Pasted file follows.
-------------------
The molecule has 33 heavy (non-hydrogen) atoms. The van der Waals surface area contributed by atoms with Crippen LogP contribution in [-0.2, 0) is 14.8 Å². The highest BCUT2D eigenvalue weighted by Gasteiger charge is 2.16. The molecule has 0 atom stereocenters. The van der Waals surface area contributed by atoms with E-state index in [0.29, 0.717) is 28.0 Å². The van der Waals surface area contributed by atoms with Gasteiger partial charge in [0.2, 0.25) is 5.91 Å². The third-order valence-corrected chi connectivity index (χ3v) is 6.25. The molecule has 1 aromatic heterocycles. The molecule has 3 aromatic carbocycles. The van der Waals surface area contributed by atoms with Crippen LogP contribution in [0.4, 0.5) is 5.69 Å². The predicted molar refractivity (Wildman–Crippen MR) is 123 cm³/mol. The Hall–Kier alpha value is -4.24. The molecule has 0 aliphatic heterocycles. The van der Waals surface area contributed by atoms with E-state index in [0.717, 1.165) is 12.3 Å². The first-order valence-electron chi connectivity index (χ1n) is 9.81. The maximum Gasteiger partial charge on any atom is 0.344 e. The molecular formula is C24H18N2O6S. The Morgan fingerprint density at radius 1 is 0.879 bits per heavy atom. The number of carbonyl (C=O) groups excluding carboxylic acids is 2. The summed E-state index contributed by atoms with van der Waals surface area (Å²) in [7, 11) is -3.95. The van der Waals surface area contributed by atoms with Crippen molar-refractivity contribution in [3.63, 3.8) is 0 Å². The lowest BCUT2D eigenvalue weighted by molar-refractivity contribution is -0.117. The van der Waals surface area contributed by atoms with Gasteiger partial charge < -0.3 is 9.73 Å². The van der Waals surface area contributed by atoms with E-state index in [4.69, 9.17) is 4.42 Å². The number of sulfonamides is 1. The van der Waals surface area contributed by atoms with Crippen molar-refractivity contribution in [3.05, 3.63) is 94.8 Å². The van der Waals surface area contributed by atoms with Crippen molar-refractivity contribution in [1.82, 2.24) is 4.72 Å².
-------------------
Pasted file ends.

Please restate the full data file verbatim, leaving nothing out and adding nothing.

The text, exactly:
The molecule has 33 heavy (non-hydrogen) atoms. The van der Waals surface area contributed by atoms with Crippen LogP contribution in [-0.2, 0) is 14.8 Å². The highest BCUT2D eigenvalue weighted by Gasteiger charge is 2.16. The molecule has 0 atom stereocenters. The van der Waals surface area contributed by atoms with E-state index in [0.29, 0.717) is 28.0 Å². The van der Waals surface area contributed by atoms with Gasteiger partial charge in [0.2, 0.25) is 5.91 Å². The third-order valence-corrected chi connectivity index (χ3v) is 6.25. The molecule has 1 aromatic heterocycles. The molecule has 3 aromatic carbocycles. The van der Waals surface area contributed by atoms with Crippen LogP contribution in [0.4, 0.5) is 5.69 Å². The predicted molar refractivity (Wildman–Crippen MR) is 123 cm³/mol. The Hall–Kier alpha value is -4.24. The molecule has 0 aliphatic heterocycles. The van der Waals surface area contributed by atoms with E-state index in [0.717, 1.165) is 12.3 Å². The first-order valence-electron chi connectivity index (χ1n) is 9.81. The maximum Gasteiger partial charge on any atom is 0.344 e. The molecular formula is C24H18N2O6S. The Morgan fingerprint density at radius 1 is 0.879 bits per heavy atom. The number of carbonyl (C=O) groups excluding carboxylic acids is 2. The summed E-state index contributed by atoms with van der Waals surface area (Å²) in [7, 11) is -3.95. The van der Waals surface area contributed by atoms with Crippen molar-refractivity contribution in [3.63, 3.8) is 0 Å². The lowest BCUT2D eigenvalue weighted by molar-refractivity contribution is -0.117. The van der Waals surface area contributed by atoms with Gasteiger partial charge < -0.3 is 9.73 Å². The van der Waals surface area contributed by atoms with E-state index in [4.69, 9.17) is 4.42 Å². The number of sulfonamides is 1. The van der Waals surface area contributed by atoms with Crippen molar-refractivity contribution in [3.05, 3.63) is 94.8 Å². The van der Waals surface area contributed by atoms with Crippen molar-refractivity contribution in [1.82, 2.24) is 4.72 Å².